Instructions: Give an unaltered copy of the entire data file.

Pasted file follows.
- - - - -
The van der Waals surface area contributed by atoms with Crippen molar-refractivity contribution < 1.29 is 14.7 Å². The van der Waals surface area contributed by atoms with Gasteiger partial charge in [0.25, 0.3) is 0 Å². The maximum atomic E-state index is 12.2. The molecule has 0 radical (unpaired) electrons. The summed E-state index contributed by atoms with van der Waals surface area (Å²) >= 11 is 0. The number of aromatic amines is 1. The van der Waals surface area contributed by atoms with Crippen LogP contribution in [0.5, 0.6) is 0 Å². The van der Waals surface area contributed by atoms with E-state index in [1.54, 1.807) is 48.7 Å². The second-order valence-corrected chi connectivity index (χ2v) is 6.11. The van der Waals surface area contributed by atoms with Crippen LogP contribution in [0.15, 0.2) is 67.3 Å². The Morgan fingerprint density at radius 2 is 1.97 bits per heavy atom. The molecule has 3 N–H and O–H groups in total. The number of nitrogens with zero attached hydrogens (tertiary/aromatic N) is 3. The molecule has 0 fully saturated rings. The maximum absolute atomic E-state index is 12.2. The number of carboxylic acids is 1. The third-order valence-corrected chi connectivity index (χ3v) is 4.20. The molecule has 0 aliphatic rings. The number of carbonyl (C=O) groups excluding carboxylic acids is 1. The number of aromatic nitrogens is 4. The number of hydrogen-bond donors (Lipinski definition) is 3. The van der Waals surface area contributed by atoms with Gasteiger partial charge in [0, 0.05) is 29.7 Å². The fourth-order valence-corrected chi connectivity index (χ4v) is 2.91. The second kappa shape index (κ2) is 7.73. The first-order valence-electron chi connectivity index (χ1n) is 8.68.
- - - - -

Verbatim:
The van der Waals surface area contributed by atoms with Crippen molar-refractivity contribution < 1.29 is 14.7 Å². The van der Waals surface area contributed by atoms with Gasteiger partial charge in [0.25, 0.3) is 0 Å². The maximum atomic E-state index is 12.2. The molecule has 0 radical (unpaired) electrons. The summed E-state index contributed by atoms with van der Waals surface area (Å²) >= 11 is 0. The number of aromatic amines is 1. The van der Waals surface area contributed by atoms with Crippen LogP contribution in [0.5, 0.6) is 0 Å². The van der Waals surface area contributed by atoms with E-state index in [1.54, 1.807) is 48.7 Å². The second-order valence-corrected chi connectivity index (χ2v) is 6.11. The van der Waals surface area contributed by atoms with Crippen LogP contribution in [0.15, 0.2) is 67.3 Å². The Morgan fingerprint density at radius 2 is 1.97 bits per heavy atom. The molecule has 3 N–H and O–H groups in total. The number of nitrogens with zero attached hydrogens (tertiary/aromatic N) is 3. The molecule has 0 fully saturated rings. The maximum absolute atomic E-state index is 12.2. The number of carboxylic acids is 1. The third-order valence-corrected chi connectivity index (χ3v) is 4.20. The molecule has 0 aliphatic rings. The number of carbonyl (C=O) groups excluding carboxylic acids is 1. The number of aromatic nitrogens is 4. The number of hydrogen-bond donors (Lipinski definition) is 3. The van der Waals surface area contributed by atoms with Gasteiger partial charge in [0, 0.05) is 29.7 Å². The fourth-order valence-corrected chi connectivity index (χ4v) is 2.91. The second kappa shape index (κ2) is 7.73. The first-order valence-electron chi connectivity index (χ1n) is 8.68.